If you perform labor or provide materials for a public (government-owned) project in Arizona, there are a few unique provisions in Arizona’s public bond laws that are designed to speed the flow of funds from the general contractor to lower parties in the chain. Like in many other states, the general contractor is required to pay its subcontractors and suppliers within a certain time period from receiving a payment for the project. In Arizona, the general contractor must pay its subcontractors within seven days after the date a progress payment is received from the public owner. Likewise, a subcontractor is required to pay its subcontractors and suppliers within seven days after the date it receives a payment from the general contractor.
Additionally, a subcontractor may give notice to the public owner requesting that the public owner notify the subcontractor in writing of every progress payment made by the public owner to the general contractor. The public owner is then required to give written notice of payment to the subcontractor within five days after each progress payment is made to the general contractor.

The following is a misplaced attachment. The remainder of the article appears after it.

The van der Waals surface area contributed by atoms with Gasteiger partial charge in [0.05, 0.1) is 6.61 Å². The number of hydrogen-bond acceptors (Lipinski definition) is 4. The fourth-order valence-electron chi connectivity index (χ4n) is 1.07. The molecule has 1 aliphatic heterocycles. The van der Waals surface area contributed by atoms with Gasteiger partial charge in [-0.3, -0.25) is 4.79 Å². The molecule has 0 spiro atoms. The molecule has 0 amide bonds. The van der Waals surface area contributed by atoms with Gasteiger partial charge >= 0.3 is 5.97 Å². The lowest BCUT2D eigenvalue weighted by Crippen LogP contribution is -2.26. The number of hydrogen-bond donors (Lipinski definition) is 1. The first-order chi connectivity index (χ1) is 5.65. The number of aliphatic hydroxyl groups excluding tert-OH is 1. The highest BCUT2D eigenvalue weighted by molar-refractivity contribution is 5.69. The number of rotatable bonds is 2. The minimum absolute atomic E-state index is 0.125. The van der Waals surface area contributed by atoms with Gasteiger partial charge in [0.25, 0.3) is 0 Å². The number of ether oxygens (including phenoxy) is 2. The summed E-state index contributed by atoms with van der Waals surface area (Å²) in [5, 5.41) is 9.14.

Arizona statutes also allow the subcontractor who fails to receive payment to file a complaint form with the Arizona Registrar of Contractors. Any failure by the contractor or subcontractor to make timely payments is considered grounds for “disciplinary action” by the Arizona Registrar of Contractors. The Registrar and public owner are then supposed to ask the general contractor/subcontractor for an accounting. This potential remedy may be beneficial if the subcontractor has failed to properly preserve their bond rights.